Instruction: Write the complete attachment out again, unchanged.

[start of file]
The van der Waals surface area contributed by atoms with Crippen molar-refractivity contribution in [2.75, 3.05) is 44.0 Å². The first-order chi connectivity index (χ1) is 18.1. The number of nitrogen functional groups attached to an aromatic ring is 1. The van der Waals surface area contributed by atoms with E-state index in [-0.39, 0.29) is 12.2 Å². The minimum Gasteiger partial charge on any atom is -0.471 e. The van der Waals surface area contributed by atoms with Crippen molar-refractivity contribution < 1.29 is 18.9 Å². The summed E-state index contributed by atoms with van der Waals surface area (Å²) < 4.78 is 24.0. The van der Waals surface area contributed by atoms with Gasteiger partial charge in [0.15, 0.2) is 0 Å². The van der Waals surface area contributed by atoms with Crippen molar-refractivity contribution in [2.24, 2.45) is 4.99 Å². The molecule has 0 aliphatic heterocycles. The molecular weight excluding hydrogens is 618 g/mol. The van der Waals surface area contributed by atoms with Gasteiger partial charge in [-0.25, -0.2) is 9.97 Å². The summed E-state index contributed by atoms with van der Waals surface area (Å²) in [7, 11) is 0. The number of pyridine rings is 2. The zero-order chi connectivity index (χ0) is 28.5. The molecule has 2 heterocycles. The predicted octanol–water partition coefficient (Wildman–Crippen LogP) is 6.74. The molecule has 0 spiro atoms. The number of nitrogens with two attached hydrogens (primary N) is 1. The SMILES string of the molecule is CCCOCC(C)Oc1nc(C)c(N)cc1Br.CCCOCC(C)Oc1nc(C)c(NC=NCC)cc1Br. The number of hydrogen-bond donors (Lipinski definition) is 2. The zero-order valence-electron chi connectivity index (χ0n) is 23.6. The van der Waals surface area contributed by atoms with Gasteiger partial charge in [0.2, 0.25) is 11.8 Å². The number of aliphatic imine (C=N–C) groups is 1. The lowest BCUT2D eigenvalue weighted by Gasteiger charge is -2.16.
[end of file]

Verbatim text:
The van der Waals surface area contributed by atoms with Crippen molar-refractivity contribution in [2.75, 3.05) is 44.0 Å². The first-order chi connectivity index (χ1) is 18.1. The number of nitrogen functional groups attached to an aromatic ring is 1. The van der Waals surface area contributed by atoms with E-state index in [-0.39, 0.29) is 12.2 Å². The minimum Gasteiger partial charge on any atom is -0.471 e. The van der Waals surface area contributed by atoms with Crippen molar-refractivity contribution < 1.29 is 18.9 Å². The summed E-state index contributed by atoms with van der Waals surface area (Å²) < 4.78 is 24.0. The van der Waals surface area contributed by atoms with Gasteiger partial charge in [0.15, 0.2) is 0 Å². The van der Waals surface area contributed by atoms with Crippen molar-refractivity contribution in [2.24, 2.45) is 4.99 Å². The molecule has 0 aliphatic heterocycles. The molecular weight excluding hydrogens is 618 g/mol. The van der Waals surface area contributed by atoms with Gasteiger partial charge in [-0.25, -0.2) is 9.97 Å². The summed E-state index contributed by atoms with van der Waals surface area (Å²) in [7, 11) is 0. The number of pyridine rings is 2. The zero-order chi connectivity index (χ0) is 28.5. The molecule has 2 heterocycles. The predicted octanol–water partition coefficient (Wildman–Crippen LogP) is 6.74. The molecule has 0 spiro atoms. The number of nitrogens with two attached hydrogens (primary N) is 1. The SMILES string of the molecule is CCCOCC(C)Oc1nc(C)c(N)cc1Br.CCCOCC(C)Oc1nc(C)c(NC=NCC)cc1Br. The number of hydrogen-bond donors (Lipinski definition) is 2. The zero-order valence-electron chi connectivity index (χ0n) is 23.6. The van der Waals surface area contributed by atoms with Gasteiger partial charge in [0.2, 0.25) is 11.8 Å². The number of aliphatic imine (C=N–C) groups is 1. The lowest BCUT2D eigenvalue weighted by Gasteiger charge is -2.16.